Almost every business is investing in their success with some form of promotion. And if these marketing tactics were retirement investments, you would expect a monthly statement reporting on the growth trends.
But for many business owners, measuring the success of a marketing investment can be overwhelming. That’s because unfiltered reports from tools like Google Analytics present an enormous amount of information. There is so much data it can be hard to separate meaningful insights from empty statistics.
In this article we’ll summarize how to select the single most important item to monitor in each of three core areas of marketing. With just a few metrics you can keep tabs on the payback from your marketing investment and sleep well knowing you have a finger the pulse of your business.
Start with some sort of Analytics tools
Monitoring the success of campaigns and marketing outreach requires each business to have a tracking system. Often called Analytics, these tools collect data about activity on a website and summarize it into reports. Out of the box, many of the reports are helpful, but to get the most insight reports, they must be configured to track your specific goals. Here are three important categories from which to choose a Key Performance Indicator (KPI).
Pick one a “Customer Acquisition” metric
Customer Acquisition metrics tell you whether or not you did a good job of attracting visitors to your site. It’s the report card on all the efforts invested before the visitor shows up. While every business is different, some of the most common metrics used include trends in Organic or Social Visits, Visitor Geography, Number or Percent New Visitors; Cost per Acquisition (CPA); Cost per Click (CPC). One or two of these KPI’s will tell you how successful your current plan is at acquiring new customers.
Pick a “Visitor Behavior” metric
Behavior Metrics are simply a measure of what people did and saw when they visited your website. Did they get engaged and read lots of content, or did they leave your site immediately i.e. “bounce” right off? Did they view your video, download your helpful guides, check out your blog posts, or did they spend 2, 5, 10 minutes on site?
Other metrics in the Behavior category like Page Depth, Video Plays, or Frequency of Visits are more precise measurements that track specific behaviors and paint a more nuanced picture of the kind of traffic your site is receiving.
Choosing the right metric in this category really boils down to what outcomes you’re hoping for when people visit your site. More often than not, it takes a blend of these measures to get the kind of picture you’re looking for, so take your time and experiment a bit.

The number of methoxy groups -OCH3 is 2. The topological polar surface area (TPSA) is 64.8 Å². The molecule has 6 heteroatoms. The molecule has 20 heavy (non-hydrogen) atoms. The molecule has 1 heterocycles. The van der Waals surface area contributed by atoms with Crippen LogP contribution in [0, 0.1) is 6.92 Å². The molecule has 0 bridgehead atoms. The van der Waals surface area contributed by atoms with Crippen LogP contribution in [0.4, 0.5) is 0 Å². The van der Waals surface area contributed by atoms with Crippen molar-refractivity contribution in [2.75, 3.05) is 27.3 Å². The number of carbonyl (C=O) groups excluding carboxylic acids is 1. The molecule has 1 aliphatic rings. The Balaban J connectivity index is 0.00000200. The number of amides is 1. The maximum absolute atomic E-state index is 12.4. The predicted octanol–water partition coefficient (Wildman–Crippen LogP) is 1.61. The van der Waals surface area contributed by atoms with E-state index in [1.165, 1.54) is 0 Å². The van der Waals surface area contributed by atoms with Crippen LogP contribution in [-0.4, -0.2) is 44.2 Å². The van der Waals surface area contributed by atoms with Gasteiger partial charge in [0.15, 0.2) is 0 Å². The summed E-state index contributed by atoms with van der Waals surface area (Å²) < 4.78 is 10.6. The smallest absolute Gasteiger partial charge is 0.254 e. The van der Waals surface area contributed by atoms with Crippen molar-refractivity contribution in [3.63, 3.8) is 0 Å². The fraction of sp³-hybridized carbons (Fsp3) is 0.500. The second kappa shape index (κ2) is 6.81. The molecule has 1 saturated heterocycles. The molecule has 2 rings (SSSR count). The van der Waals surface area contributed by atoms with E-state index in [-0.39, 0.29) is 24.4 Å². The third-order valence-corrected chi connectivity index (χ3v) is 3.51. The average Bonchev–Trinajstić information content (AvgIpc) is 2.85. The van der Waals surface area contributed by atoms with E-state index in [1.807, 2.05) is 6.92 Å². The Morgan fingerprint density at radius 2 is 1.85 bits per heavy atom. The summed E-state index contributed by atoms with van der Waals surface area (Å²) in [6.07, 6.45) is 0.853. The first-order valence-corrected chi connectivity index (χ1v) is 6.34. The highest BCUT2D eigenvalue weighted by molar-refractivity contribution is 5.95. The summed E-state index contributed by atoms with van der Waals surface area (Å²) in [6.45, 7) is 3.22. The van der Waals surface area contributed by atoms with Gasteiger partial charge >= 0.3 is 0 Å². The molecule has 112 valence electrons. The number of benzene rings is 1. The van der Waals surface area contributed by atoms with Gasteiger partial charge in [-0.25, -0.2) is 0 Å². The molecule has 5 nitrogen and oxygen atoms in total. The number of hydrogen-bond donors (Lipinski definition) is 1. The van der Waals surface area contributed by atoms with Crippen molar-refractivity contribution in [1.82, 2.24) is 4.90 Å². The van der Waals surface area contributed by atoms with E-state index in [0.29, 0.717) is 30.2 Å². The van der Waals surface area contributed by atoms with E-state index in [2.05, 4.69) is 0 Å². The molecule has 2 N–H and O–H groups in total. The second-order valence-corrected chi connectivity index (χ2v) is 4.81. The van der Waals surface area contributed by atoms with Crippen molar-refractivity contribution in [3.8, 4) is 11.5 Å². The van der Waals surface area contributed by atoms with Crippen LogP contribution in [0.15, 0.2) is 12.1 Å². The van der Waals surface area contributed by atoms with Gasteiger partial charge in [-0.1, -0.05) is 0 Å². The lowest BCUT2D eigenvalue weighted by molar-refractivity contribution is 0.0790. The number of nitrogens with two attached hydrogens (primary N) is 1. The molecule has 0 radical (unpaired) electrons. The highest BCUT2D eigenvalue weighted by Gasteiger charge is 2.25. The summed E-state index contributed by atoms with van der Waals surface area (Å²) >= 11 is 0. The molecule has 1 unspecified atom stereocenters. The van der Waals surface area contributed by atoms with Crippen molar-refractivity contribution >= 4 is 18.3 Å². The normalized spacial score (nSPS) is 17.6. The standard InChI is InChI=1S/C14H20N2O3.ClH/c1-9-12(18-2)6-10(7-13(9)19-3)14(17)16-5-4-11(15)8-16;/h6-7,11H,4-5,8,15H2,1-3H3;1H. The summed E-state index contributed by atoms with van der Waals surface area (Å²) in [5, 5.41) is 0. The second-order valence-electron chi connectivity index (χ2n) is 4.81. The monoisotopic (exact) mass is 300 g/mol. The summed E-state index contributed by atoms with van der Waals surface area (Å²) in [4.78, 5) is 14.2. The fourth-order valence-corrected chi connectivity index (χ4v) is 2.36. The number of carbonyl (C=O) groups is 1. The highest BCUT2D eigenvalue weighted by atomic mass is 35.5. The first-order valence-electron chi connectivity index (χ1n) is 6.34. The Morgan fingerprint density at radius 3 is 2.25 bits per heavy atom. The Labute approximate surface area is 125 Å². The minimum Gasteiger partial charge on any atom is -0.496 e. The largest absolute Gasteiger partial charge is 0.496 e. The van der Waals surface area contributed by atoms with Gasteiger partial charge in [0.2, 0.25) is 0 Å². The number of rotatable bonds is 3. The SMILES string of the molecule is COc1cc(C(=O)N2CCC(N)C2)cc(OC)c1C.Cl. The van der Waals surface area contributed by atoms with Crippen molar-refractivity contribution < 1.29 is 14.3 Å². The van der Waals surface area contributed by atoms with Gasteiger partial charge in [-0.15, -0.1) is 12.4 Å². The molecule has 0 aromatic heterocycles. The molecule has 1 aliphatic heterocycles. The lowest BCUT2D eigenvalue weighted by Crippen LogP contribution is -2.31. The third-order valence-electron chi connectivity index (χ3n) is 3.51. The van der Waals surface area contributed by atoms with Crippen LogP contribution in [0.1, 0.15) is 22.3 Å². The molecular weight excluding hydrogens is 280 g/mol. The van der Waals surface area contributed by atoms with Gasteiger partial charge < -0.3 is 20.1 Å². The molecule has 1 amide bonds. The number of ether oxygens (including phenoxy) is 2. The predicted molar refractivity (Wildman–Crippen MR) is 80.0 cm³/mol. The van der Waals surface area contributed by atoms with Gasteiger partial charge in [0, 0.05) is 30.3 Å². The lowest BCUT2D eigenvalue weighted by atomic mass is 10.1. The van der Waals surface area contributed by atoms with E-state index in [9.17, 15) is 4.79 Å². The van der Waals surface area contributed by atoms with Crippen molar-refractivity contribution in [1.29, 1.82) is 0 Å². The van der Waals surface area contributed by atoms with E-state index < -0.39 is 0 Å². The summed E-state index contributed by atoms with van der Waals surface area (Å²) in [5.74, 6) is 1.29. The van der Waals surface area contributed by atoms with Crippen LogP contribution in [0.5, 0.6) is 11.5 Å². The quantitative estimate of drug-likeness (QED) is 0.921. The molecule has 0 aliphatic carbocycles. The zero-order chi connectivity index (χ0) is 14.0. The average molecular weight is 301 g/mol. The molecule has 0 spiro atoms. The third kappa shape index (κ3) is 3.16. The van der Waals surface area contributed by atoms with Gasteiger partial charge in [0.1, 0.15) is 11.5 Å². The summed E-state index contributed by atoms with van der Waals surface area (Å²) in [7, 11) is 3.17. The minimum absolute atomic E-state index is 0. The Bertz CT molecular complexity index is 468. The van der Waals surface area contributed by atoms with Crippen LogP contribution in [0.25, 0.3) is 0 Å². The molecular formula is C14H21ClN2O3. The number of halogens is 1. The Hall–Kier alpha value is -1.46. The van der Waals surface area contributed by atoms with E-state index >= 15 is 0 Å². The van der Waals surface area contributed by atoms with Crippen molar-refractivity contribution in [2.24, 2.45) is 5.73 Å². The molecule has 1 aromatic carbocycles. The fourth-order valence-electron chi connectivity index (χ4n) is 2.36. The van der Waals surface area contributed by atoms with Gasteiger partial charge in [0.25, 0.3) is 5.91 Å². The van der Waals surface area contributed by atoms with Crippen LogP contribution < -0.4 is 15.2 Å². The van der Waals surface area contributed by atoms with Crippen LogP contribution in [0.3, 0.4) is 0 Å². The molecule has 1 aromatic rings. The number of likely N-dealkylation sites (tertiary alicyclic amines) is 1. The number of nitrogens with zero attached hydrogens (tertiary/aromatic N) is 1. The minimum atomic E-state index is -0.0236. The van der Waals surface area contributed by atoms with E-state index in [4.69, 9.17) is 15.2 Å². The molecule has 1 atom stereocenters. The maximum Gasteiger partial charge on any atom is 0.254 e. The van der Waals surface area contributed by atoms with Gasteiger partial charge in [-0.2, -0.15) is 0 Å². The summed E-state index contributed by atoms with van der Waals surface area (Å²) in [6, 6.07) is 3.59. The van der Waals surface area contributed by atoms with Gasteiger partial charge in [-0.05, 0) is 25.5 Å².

Finally, pick one metric that tracks desired “Outcomes”
Whether it’s counting the number of visitors submitting a contact form to download your new e-book, or tracking the percentage of visitors buying something from your website, we all define a successful website visit in our own way. This really boils down to what matters to you the most and what core function you want your website to serve. The important thing is to watch the percentage of visitors competing these goals.
Be cautious in using these metrics. What you'll see in Google Analytics reports is usually crediting the "source" of a sale or download as the last thing the customer did (source = organic search; source = direct to your domain). You have to did deeper to discover the ways they actually found or researched you originally before that last interaction.
Some steps in the buyers journey might not be tracked, and many are not obvious because they occurred before the final transaction. Imagine watching a basketball or hockey game where all you see is the basket or goal scored and have no idea who else on the team passed the ball or puck assisting that score. It might lead you to believe the player shown scoring did it all by themselves. That’s a crude reference, but in a general sense it's the kind of challenge you’ll face using basic Analytics to determine what led up to your conversion events. The ultimate reporting suites show a few steps before the conversion so you can see if patterns exist.
B2B companies might look at something like a Visits to Leads ratio to hint about future sales. They might focus on ‘micro conversions’ where they’re more worried about actions that could lead to future sales (e.g. downloading a credit application). For a non-profit website you might be zeroed in on Number of Donations and precursors like New Donor List Growth trends month to month. Consumer brands will always have a mind for the bottom line and will be looking at things like Purchases and Coupon Redemption ratios to see how they’re doing
The Bottom Line:
Every business owner or agency team should be focused on the visitor getting what they need along their path to purchase, and measuring the portion of visitors achieving those outcomes. Track a few key indicators over enough time until you see the patterns. That should help make clear what's working and what's not in leading a visitor down the path to conversion on your website.
Learn how the Lab helps with Configuring Google Analytics